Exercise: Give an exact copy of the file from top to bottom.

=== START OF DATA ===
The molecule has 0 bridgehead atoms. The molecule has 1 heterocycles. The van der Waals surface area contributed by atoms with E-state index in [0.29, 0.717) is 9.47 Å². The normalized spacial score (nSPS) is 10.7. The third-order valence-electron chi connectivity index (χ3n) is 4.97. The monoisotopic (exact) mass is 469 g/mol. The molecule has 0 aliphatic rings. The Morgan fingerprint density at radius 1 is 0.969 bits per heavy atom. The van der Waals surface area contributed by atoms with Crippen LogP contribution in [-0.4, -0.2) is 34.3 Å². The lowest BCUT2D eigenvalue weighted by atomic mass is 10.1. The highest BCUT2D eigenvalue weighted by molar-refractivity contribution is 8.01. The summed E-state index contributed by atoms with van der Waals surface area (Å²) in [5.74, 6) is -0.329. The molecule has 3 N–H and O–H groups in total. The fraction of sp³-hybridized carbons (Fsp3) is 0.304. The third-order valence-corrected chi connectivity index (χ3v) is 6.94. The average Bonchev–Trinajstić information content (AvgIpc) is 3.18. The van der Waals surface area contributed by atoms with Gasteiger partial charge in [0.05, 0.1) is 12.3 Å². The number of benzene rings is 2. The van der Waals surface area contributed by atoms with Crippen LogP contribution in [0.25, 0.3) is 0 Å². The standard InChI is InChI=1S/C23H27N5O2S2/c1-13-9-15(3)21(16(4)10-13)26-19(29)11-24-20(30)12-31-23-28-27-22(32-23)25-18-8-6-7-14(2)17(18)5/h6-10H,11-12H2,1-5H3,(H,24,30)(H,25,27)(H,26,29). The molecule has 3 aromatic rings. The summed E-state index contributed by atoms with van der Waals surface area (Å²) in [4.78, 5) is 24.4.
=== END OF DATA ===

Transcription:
The molecule has 0 bridgehead atoms. The molecule has 1 heterocycles. The van der Waals surface area contributed by atoms with E-state index in [0.29, 0.717) is 9.47 Å². The normalized spacial score (nSPS) is 10.7. The third-order valence-electron chi connectivity index (χ3n) is 4.97. The monoisotopic (exact) mass is 469 g/mol. The molecule has 0 aliphatic rings. The Morgan fingerprint density at radius 1 is 0.969 bits per heavy atom. The van der Waals surface area contributed by atoms with Crippen LogP contribution in [-0.4, -0.2) is 34.3 Å². The lowest BCUT2D eigenvalue weighted by atomic mass is 10.1. The highest BCUT2D eigenvalue weighted by molar-refractivity contribution is 8.01. The summed E-state index contributed by atoms with van der Waals surface area (Å²) in [5.74, 6) is -0.329. The molecule has 3 N–H and O–H groups in total. The fraction of sp³-hybridized carbons (Fsp3) is 0.304. The third-order valence-corrected chi connectivity index (χ3v) is 6.94. The average Bonchev–Trinajstić information content (AvgIpc) is 3.18. The van der Waals surface area contributed by atoms with Gasteiger partial charge in [0.05, 0.1) is 12.3 Å². The number of benzene rings is 2. The van der Waals surface area contributed by atoms with Crippen LogP contribution in [0.25, 0.3) is 0 Å². The standard InChI is InChI=1S/C23H27N5O2S2/c1-13-9-15(3)21(16(4)10-13)26-19(29)11-24-20(30)12-31-23-28-27-22(32-23)25-18-8-6-7-14(2)17(18)5/h6-10H,11-12H2,1-5H3,(H,24,30)(H,25,27)(H,26,29). The molecule has 3 aromatic rings. The summed E-state index contributed by atoms with van der Waals surface area (Å²) in [4.78, 5) is 24.4.